Tocqueville characterizes democratic societies as defined by “individualism,” which he calls a novel expression. “Égoïsme” (or selfishness, the exaggerated love of self) is ancient, but individualism, a sentiment that causes each person in a community to separate himself off from his fellow men, is not a question of depraved morals but rather of mistaken intellectual judgment. Still, individualism threatens to destroy all other virtues and eventually end as pure selfishness.
Although Tocqueville didn’t coin the term “individualism,” it was far rarer at the time he was writing than it is today. He distinguishes the eternal, human quality of selfishness from what he considers to be the historically contingent, culturally specific quality of individualism—even if one can yield to the other.
Aristocracies, according to Tocqueville, encourage people to band together with their fellow citizens and impose duties on themselves as a result of their fixed position in society and in their family. But in democracies, new connections and divisions are constantly arising, which leads people to become strangers to each other. As more people gain greater wealth, they no longer have to rely on other people; they expect nothing from anyone else and imagine that their destiny lies in their actions alone.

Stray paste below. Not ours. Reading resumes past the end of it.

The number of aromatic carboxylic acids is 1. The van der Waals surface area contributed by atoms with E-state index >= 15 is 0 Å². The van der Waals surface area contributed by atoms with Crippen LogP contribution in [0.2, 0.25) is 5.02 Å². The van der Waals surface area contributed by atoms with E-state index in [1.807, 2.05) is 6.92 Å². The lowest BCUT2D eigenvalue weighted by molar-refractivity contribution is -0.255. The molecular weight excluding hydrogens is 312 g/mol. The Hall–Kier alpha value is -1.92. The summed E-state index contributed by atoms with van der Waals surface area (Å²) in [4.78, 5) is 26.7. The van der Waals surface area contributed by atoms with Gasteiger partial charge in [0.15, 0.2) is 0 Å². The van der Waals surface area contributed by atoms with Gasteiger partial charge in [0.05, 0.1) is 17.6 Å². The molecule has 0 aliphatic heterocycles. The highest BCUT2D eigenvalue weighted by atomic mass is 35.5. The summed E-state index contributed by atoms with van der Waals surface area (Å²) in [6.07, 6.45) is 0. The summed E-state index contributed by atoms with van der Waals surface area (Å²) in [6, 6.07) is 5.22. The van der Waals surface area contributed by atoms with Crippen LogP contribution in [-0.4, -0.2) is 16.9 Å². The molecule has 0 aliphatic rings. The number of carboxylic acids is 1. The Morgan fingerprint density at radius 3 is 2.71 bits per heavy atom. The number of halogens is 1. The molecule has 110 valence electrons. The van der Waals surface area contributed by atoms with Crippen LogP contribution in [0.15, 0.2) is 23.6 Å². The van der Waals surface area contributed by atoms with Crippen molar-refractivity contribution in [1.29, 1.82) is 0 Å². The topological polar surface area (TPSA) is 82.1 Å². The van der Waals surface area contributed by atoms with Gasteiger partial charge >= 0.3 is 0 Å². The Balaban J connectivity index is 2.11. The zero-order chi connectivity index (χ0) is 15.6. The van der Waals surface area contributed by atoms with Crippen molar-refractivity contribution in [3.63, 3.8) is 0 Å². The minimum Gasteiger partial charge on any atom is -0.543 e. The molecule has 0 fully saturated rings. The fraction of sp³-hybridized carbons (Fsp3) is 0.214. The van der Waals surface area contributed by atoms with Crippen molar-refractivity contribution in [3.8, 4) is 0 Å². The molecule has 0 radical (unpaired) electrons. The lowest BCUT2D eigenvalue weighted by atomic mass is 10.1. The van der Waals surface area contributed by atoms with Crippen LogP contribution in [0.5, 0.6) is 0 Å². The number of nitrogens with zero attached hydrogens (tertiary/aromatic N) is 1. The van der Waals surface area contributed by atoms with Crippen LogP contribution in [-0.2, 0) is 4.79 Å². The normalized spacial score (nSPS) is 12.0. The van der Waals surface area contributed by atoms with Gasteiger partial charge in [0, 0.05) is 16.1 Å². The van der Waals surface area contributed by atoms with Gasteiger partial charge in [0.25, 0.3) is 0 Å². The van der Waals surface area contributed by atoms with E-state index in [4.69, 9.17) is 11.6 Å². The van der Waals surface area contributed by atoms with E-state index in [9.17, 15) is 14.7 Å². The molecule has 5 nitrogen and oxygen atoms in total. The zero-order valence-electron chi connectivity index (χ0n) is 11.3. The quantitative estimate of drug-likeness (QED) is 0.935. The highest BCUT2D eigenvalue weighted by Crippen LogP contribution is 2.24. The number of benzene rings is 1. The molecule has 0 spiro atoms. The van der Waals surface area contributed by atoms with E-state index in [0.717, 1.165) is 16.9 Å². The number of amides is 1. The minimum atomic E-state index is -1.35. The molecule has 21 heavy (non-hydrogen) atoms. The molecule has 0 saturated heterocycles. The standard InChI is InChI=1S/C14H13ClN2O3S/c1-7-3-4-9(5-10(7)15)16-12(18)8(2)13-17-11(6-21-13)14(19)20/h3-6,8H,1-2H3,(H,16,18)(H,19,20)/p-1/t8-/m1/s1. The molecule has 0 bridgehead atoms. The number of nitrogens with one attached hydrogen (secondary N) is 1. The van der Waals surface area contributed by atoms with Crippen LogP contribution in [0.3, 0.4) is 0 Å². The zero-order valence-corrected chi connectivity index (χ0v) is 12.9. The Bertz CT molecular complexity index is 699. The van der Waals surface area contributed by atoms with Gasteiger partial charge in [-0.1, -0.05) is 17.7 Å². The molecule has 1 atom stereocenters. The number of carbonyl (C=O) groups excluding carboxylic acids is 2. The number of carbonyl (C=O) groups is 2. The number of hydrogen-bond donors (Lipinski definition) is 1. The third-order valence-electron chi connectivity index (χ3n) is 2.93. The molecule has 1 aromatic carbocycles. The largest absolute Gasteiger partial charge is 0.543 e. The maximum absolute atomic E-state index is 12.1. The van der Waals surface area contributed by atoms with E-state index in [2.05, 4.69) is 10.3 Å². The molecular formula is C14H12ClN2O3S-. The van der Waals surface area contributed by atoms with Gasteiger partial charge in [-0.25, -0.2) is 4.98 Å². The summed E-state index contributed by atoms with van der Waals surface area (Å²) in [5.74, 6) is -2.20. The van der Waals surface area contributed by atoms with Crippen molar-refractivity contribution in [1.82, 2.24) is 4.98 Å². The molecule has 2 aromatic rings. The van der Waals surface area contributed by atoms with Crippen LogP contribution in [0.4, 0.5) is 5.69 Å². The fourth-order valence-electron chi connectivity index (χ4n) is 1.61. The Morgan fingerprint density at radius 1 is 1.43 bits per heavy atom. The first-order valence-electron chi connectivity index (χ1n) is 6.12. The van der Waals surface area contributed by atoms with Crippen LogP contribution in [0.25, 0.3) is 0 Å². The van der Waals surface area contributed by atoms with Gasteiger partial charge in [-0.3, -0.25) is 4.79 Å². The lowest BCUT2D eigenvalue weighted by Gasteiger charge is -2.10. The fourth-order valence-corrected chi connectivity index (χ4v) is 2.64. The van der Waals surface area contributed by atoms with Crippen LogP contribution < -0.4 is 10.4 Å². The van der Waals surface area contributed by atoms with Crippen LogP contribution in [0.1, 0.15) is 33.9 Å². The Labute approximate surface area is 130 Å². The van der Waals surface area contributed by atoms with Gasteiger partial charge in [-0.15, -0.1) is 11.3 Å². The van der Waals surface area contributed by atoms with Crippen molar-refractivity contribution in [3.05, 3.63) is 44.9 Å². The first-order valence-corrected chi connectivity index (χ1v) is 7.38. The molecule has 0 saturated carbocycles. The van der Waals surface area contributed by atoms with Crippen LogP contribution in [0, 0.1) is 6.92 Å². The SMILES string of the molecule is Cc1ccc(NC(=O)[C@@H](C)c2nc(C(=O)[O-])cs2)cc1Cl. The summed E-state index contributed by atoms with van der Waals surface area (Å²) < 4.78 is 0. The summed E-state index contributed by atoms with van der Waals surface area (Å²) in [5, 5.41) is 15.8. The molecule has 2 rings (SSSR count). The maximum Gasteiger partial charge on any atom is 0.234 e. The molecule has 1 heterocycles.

Even as Tocqueville has explored how democracies invite people to join together into a powerful mass (the majority), he doesn’t think that this majority is one of true moral or even social communion. Indeed, aristocracies, for him, are much better at creating real bonds between people, while democratic communities are simply individuals added together.